By hduser on 3/30/2012 11:38:34 AM , Rating: 3
No worries. I have Amazon Prime.


By phazers on 3/30/2012 6:38:23 PM , Rating: 2
Just one F1 engine, thenkyewveddymuch :).

Imagine strapping that puppy on my Honda Civic - I'd get to work in about 60 seconds flat, or die trying :D.


RE: Smithsonian has Saturn 5 full-scale model too
By puplan on 3/30/2012 12:31:53 AM , Rating: 3
Remember, your orders over $25 ship free :-)


By edge929 on 3/30/2012 5:01:04 PM , Rating: 2
It would be $24 with 1 million shipping.


We're going backwards.
By Rob94hawk on 3/29/2012 8:41:42 PM , Rating: 2
It's cool that he wants to ressurect these great engines but you would think after 40 years we'd be a little more advanced by now.

What ever happened to ion thrust engines? Did we give up on them already? Or did it all die with the Project Prometheus?




RE: We're going backwards.
By Ringold on 3/29/2012 9:30:27 PM , Rating: 2
America's too culturally degraded to have the stomach to support anything with the word 'nuclear' in its description.

Wait a decade or so, and China will start pushing the envelope forward for the world.. America peaked with the F1/Saturn V. It's sad.

Been thinking a lot lately about Khrushchev saying America would fall due to its ongoing cultural decay, thus handing the USSR ultimate victory. Khrushchev was half right; the USSR just couldn't hang on long enough to see it happen. Reagan gave a good speech about it, though focused on the foreign policy aspect of projecting strength. NASA and nuclear power are just different manifestations of a culture too weak to push forward.

Reagan foresaw "a thousand years of darkness". Hopefully he was wrong on that. But a slightly darker world when the worlds beacon is in Beijing, not D.C., or on the Florida coast, or in the shops of booming, unbridled capitalist firms.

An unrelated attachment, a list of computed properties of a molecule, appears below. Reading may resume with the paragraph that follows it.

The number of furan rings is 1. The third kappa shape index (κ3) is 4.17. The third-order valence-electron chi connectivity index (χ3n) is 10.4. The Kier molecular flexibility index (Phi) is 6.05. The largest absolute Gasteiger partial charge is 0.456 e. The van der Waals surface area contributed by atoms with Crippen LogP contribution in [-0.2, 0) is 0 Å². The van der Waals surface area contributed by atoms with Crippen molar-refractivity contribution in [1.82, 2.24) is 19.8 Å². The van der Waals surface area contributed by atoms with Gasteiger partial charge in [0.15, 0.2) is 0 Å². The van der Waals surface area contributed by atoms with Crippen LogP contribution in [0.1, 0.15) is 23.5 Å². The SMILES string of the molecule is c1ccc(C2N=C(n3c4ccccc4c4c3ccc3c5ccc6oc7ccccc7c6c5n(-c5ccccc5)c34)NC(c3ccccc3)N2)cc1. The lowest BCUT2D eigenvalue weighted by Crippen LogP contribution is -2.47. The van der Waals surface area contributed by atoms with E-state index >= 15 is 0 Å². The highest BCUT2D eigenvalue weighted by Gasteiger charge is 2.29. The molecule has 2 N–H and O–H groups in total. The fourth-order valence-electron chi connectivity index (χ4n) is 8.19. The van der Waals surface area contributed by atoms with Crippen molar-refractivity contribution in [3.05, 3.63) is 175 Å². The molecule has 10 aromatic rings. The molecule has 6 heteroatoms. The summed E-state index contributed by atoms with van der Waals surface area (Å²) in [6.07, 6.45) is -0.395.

RE: We're going backwards.
By wordsworm on 3/30/2012 11:26:35 PM , Rating: 1
You do know that most Americans have nuclear accelerators in their kitchens, don't you?

Quite frankly, what's the worst thing that could happen if a nuclear rocket accidentally detonated a few km above continental USA?


RE: We're going backwards.
By vailr on 3/31/2012 12:41:38 AM , Rating: 2
Re: "the worlds beacon is in Beijing".
Not when Beijing (and other cities in Asia) have too much air pollution to breath without using a face mask.


RE: We're going backwards.
By stromgald30 on 3/30/2012 2:42:54 AM , Rating: 2
Project Prometheus is dead, so there's no nuclear space travel in NASA's near future.

However, ion thrusters have been used for quite awhile now. Look up XIPS or HETs. I believe Boeing and NASA are using XIPS on satellites and probes. Lockheed, Loral Space Systems, and various European/Russian companies use HETs for satellites.